With the launch of the Xbox 360, Ridge Racer 6 was probably the least likely to appear at the top of anyone's launch day shopping list, due to the seemingly more sleek and shiny PGR3 and EA's port of Need for Speed Most Wanted. However, those who do invest in the latest entry of Namco's long running series will surprisingly find that it is arguably the best entry of the series, with a combination of intense racing, graphical beauty, and silky smooth online play (a first for the series).
While this is essentially a much shinier version of the PSP Ridge Racer in terms of gameplay, longtime fans and newcomers alike will appreciate the new grid system, the centerpiece of the new World Xplorer mode. It enables players to choose their own path through the world in terms of difficulty, race modes and perhaps all the while, doing a decent job of eliminating the series' infamous rubber band A.I. The cheap A.I. is still present, however, especially in later 'no nitrous' races, in which your opponents some how have unlimited nitrous. It's things such as this that cheapen the game, not the traditional Ridge Racer course reversals or otherwise.
Much to no one's surprise, there have been no significant changes made to the gameplay with this sixth entry of the Namco's seminal racer series, but the game is by no means a piece of slapped together shovelware. As in every other game in the series (we'll pretend R: Racing Evolution didn't happen), there is a very small learning curve, and you'll find yourself effortlessly drifting around corners within ten minutes of picking up a controller. Sticking with the PSP format, standard and mild drift types are more for novice players, while cars with dynamic handling are more nuanced and advanced, providing a steep challenge for those who seek to learn the style. And for the first time in the Ridge Racer series, the analog stick actually feels more precise and comfortable than the D-pad, which has until now been the control method of choice for most drifters.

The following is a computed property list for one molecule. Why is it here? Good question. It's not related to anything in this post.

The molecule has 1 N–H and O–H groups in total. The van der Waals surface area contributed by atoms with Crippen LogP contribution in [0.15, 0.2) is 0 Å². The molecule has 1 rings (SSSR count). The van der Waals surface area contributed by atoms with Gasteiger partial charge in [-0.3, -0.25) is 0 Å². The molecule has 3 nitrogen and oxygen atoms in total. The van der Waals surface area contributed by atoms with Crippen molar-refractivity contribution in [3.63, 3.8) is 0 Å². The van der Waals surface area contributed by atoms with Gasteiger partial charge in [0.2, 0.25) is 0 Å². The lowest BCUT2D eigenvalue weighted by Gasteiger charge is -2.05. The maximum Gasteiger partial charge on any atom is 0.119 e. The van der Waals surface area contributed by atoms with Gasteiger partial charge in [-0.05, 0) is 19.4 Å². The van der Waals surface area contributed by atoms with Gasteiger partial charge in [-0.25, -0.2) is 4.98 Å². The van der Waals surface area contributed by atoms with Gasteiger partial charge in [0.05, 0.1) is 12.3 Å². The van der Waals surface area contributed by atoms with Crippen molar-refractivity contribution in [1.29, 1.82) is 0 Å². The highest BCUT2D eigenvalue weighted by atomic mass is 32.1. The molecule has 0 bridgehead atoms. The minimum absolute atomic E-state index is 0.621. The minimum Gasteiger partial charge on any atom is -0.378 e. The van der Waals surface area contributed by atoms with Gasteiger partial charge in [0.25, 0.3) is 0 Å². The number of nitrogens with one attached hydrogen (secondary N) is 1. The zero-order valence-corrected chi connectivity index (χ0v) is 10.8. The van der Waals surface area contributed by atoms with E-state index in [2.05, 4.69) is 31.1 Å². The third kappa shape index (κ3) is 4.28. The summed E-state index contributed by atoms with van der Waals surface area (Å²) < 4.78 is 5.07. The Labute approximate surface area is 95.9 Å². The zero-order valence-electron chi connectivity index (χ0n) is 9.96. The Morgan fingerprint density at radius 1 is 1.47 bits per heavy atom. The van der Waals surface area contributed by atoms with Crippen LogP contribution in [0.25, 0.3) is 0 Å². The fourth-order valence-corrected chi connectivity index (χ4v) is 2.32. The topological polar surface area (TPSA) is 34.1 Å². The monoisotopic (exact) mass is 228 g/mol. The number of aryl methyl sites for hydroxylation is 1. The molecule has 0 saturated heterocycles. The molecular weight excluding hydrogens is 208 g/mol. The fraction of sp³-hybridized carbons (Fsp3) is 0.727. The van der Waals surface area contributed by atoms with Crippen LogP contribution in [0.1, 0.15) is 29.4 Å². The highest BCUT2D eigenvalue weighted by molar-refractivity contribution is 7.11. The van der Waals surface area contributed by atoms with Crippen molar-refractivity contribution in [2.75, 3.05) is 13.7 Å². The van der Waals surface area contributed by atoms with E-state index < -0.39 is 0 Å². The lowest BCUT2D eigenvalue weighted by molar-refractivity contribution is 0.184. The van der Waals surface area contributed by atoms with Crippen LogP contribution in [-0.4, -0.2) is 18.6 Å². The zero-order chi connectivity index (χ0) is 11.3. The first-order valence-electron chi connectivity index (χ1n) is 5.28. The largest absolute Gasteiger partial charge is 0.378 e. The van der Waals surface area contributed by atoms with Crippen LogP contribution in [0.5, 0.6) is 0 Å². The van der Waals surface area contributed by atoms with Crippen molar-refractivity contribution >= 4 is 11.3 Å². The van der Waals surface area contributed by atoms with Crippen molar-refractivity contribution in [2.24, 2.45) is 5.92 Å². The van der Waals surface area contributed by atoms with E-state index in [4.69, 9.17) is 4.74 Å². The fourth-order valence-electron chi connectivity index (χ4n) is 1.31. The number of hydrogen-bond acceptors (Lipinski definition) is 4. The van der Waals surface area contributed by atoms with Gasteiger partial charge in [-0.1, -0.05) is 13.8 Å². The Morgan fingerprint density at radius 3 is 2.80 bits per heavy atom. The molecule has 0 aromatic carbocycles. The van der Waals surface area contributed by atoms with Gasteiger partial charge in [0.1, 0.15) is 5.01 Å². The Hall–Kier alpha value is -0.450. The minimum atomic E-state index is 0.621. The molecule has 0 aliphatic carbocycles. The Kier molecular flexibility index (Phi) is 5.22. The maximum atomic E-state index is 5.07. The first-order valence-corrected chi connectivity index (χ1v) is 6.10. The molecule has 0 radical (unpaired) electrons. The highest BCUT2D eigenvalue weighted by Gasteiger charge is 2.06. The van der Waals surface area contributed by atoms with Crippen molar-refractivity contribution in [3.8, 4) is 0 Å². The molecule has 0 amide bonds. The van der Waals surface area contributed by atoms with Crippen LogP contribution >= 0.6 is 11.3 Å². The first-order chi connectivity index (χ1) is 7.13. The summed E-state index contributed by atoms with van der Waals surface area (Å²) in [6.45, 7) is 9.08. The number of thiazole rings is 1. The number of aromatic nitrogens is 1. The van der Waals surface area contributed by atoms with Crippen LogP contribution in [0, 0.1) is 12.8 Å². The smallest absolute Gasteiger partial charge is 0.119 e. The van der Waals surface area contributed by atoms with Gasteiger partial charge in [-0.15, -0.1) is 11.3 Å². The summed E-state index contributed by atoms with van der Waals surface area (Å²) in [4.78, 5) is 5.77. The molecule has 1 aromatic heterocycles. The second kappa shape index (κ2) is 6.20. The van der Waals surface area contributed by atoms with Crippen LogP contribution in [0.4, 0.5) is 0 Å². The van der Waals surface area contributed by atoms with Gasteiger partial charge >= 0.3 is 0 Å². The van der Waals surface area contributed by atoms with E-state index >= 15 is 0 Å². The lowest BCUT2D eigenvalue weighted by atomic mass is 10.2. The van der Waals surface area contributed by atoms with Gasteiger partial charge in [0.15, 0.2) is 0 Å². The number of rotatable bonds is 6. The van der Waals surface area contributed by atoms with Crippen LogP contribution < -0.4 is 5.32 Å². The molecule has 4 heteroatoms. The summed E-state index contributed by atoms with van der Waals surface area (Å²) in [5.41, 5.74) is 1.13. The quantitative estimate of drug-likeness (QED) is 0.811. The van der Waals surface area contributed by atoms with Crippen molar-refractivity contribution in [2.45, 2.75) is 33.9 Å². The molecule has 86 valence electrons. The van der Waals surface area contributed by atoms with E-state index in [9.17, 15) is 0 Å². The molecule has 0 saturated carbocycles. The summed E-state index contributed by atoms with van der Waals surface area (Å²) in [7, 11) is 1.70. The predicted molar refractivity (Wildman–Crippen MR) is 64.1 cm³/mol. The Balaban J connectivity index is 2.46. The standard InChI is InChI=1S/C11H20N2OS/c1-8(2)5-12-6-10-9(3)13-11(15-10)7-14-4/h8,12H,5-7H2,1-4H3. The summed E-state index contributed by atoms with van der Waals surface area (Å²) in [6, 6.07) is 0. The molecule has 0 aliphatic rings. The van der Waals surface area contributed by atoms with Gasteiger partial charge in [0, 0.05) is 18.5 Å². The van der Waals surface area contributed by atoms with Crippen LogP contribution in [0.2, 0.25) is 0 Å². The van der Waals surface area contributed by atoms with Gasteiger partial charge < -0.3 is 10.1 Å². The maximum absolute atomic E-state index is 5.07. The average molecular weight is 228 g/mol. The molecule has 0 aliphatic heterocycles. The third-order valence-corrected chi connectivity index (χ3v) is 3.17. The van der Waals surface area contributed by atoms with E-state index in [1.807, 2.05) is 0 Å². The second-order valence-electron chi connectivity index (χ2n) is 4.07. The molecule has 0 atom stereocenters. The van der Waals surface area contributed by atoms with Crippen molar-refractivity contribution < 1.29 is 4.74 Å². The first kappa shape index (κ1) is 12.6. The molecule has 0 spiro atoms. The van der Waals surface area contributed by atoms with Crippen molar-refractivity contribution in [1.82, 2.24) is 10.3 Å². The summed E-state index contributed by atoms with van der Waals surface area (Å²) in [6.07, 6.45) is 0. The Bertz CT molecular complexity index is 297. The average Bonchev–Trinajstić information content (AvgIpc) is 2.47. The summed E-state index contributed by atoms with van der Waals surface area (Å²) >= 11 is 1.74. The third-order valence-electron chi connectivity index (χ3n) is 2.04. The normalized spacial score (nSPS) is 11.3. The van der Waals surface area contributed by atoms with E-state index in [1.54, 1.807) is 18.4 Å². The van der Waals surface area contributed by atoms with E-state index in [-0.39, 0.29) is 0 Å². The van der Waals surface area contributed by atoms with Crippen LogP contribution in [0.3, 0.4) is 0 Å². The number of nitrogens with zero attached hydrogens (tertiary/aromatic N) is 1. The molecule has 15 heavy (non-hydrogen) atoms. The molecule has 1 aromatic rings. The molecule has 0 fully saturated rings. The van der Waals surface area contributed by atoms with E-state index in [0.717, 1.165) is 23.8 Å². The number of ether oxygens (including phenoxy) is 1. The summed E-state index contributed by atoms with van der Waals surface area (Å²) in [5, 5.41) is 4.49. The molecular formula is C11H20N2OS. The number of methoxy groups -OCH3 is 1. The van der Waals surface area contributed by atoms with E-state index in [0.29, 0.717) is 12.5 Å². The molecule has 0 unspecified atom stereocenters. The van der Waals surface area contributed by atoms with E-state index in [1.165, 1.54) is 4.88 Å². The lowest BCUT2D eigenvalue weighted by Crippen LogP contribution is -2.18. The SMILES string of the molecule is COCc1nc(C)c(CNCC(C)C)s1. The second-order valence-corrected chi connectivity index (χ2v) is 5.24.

Ridge Racer 6, like its predecessors, is a visual and aural assault, from the interface to the races. The game itself looks quite good, especially with the countryside courses, and while the city courses do look nice, it really seems as if they could have easily been pulled off on the original Xbox with some hard work. I also think Namco could have pushed the visual effects a little more, as while everything does look smooth, it all seems sort of static, with the exception of a few very small effects. This is probably the first Ridge Racer in a while that you won't use to show off your new console to friends.
The music is constantly thumping in the background, the token blend of techno and jazz that has been a mainstay in the series. Also returning is the infamous announcer. If you don't know who he is or what he says, I won't spoil it for you here, but needless to say, he is a big fan of you and your amazing technique. Luckily he can be turned off, and later in the game two alternate announcers can be unlocked, one of them being Heihachi from the Tekken series. It's just a damn shame Namco won't bring back the Rage Racer announcer.
Where the game does differ from its predecessors is with the unprecedented online play. Within minutes of starting up the game, you'll find yourself racing online with your friends at a silky smooth 60 frames per second. While Ridge's online play may not have as much to offer as more extravagant offerings such as PGR3, it adds plenty of value and playtime, easily validating the $60 price tag.
While it certainly offers many hours of playtime and enjoyment, don't expect Ridge Racer 6 to push your Xbox 360 to its 'lucid dream' potential. It's fast, fun and certainly worth your buck with online play, but if you really want to show off your 360's abilities with a racing game, scoop up PGR3 or the newly minted Burnout Revenge for the 360 instead.